Date of Graduation


Document Type


Degree Type



Davis College of Agriculture, Natural Resources and Design


Animal and Nutritional Sciences

Committee Chair

Joseph S Moritz

Committee Co-Chair

Deborah Boone

Committee Member

Stacy Gartin

Committee Member

Marie Krause

Committee Member

Robert Taylor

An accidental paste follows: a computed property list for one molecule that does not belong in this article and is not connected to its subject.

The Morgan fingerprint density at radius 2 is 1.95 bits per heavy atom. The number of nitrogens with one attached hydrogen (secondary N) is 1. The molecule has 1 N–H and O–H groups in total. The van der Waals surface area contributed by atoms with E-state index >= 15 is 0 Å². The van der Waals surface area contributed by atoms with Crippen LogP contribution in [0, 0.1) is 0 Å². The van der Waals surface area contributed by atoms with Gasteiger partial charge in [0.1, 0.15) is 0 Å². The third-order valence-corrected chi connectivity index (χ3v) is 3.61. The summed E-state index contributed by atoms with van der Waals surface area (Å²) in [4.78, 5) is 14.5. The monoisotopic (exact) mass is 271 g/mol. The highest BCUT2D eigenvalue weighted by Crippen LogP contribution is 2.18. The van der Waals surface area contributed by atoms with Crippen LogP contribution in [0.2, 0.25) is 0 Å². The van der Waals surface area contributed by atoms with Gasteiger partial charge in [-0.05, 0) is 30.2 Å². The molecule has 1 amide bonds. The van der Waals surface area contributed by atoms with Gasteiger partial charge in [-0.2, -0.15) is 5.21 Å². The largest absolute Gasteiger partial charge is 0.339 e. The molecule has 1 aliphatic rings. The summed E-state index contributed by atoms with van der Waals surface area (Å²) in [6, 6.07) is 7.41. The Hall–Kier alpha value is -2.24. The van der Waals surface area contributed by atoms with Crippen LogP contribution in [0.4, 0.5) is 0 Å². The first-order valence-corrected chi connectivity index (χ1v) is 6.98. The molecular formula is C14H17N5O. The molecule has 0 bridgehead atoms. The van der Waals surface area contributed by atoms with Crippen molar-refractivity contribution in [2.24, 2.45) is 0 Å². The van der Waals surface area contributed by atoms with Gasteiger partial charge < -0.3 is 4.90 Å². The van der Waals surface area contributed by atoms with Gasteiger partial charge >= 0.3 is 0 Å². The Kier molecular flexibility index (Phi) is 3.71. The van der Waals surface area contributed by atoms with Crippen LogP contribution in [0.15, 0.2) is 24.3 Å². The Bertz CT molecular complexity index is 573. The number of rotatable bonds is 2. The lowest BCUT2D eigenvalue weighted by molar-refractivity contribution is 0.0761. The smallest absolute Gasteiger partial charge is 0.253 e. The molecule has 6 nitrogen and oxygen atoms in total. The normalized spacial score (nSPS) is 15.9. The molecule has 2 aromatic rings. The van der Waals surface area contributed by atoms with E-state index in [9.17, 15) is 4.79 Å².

In the poultry industry, feed and feed manufacture account for 60 to 70% of production costs. Because of this, integrators are continually seeking ways to decrease costs while maintaining pellet quality and bird performance. The research presented in this dissertation offer several novel feed ingredients that have the potential to replace costly feed ingredients, increase pellet quality, improve bird growth and performance, and improve nutrient digestibility. In Chapter 2, four experimental phytase enzymes (A -- D) were examined for thermostability during pelleting, as well as efficacy in vivo. Phytase activity post-pelleting demonstrated high variability between phytases, ranging from 120 to 1,300 FTU/kg. Bird performance revealed the most consistency with enzymes A and D, with enzyme A resulting in the highest phosphorus sparing. The take home message in Chapter 2 is that high efficacy in vitro may not translate to high efficacy in vivo, and both experiments must be completed prior to phytase commercialization. In Chapter 3, the efficacy of two enzyme cocktails (Allzyme SSF and VegPro) was assessed in diets containing meat and bone meal. Birds were fed diets containing SSF and VegPro separately or in combination; the enzymes, both separately or in combination, demonstrated improvement over the negative control for ending bird weight, live weight gain, and feed conversion ratio. The combination of enzymes demonstrated improved ileal amino acid digestibility compared to the negative control, while the enzymes separately demonstrated improved true amino acid digestibility for several amino acids. The digestibility of meat and bone meal did not improve with enzyme supplementation, likely due to the enzyme's target substrate being vegetable in origin. In Chapter 4, the effects of algae biomass were examined. The nutrient digestibility of algae was determined and these data were used to formulate a practical broiler starter diet containing 21% algae, and the effects of diets containing incrementally increasing levels of algae on performance and amino acid digestibility were assessed. Algae biomass energy and digestible amino acid content was determined to be most similar to soybean meal and was used as a replacement for this ingredient in diet formulation. The 21% algae diet increased pellet durability, suggesting algae as a pellet binder. Diets containing up to 16% algae resulted in similar performance and amino acid digestibility as the 0% algae diet. The two appendices represent research conducted to assess poultry litter biochar as a replacement for rock phosphates. In Appendix A, biochar was found to improve pelleting characteristics. Performance benefits were not observed, potentially due to arsenic contamination. However, some bone mineralization was observed. The biochar used in Appendix B was found to contain a lower level of arsenic. Pellet durability was again increased with dietary biochar inclusion and performance was improved. Performance was most improved with dietary inclusions of both biochar and phytase. No differences were observed for digesta viscosity. Amino acid digestibility and bone mineralization are currently being examined for this experiment.